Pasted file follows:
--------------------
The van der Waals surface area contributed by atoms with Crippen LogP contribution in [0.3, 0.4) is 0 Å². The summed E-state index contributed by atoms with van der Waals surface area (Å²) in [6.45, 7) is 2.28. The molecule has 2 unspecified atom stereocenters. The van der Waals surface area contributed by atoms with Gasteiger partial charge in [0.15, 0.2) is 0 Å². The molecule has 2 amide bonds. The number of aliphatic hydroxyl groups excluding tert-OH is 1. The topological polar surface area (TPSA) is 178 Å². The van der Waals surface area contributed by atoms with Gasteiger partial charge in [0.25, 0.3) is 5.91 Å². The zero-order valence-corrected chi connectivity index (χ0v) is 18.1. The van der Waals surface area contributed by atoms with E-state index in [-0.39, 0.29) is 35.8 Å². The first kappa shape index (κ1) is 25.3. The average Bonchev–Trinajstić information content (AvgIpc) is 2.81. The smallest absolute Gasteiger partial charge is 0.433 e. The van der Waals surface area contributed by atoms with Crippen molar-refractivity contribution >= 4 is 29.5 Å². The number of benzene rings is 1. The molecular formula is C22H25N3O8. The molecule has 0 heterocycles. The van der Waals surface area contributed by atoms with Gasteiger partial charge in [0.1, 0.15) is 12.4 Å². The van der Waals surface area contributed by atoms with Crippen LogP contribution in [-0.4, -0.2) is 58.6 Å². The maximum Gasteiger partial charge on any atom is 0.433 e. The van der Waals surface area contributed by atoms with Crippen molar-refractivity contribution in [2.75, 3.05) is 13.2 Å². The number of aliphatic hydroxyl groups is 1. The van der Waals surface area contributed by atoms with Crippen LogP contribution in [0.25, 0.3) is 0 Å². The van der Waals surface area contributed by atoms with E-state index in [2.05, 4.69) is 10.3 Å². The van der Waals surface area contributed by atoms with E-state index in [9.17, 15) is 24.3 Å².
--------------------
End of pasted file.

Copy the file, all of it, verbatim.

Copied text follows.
The van der Waals surface area contributed by atoms with Crippen LogP contribution in [0.3, 0.4) is 0 Å². The summed E-state index contributed by atoms with van der Waals surface area (Å²) in [6.45, 7) is 2.28. The molecule has 2 unspecified atom stereocenters. The van der Waals surface area contributed by atoms with Gasteiger partial charge in [0.15, 0.2) is 0 Å². The molecule has 2 amide bonds. The number of aliphatic hydroxyl groups excluding tert-OH is 1. The topological polar surface area (TPSA) is 178 Å². The van der Waals surface area contributed by atoms with Gasteiger partial charge in [0.25, 0.3) is 5.91 Å². The zero-order valence-corrected chi connectivity index (χ0v) is 18.1. The van der Waals surface area contributed by atoms with E-state index in [-0.39, 0.29) is 35.8 Å². The first kappa shape index (κ1) is 25.3. The average Bonchev–Trinajstić information content (AvgIpc) is 2.81. The smallest absolute Gasteiger partial charge is 0.433 e. The van der Waals surface area contributed by atoms with Crippen molar-refractivity contribution >= 4 is 29.5 Å². The number of benzene rings is 1. The molecular formula is C22H25N3O8. The molecule has 0 heterocycles. The van der Waals surface area contributed by atoms with Gasteiger partial charge in [0.1, 0.15) is 12.4 Å². The van der Waals surface area contributed by atoms with Crippen LogP contribution in [-0.4, -0.2) is 58.6 Å². The maximum Gasteiger partial charge on any atom is 0.433 e. The van der Waals surface area contributed by atoms with Crippen molar-refractivity contribution in [2.75, 3.05) is 13.2 Å². The number of aliphatic hydroxyl groups is 1. The van der Waals surface area contributed by atoms with Crippen LogP contribution in [0.25, 0.3) is 0 Å². The van der Waals surface area contributed by atoms with E-state index in [2.05, 4.69) is 10.3 Å². The van der Waals surface area contributed by atoms with E-state index in [9.17, 15) is 24.3 Å².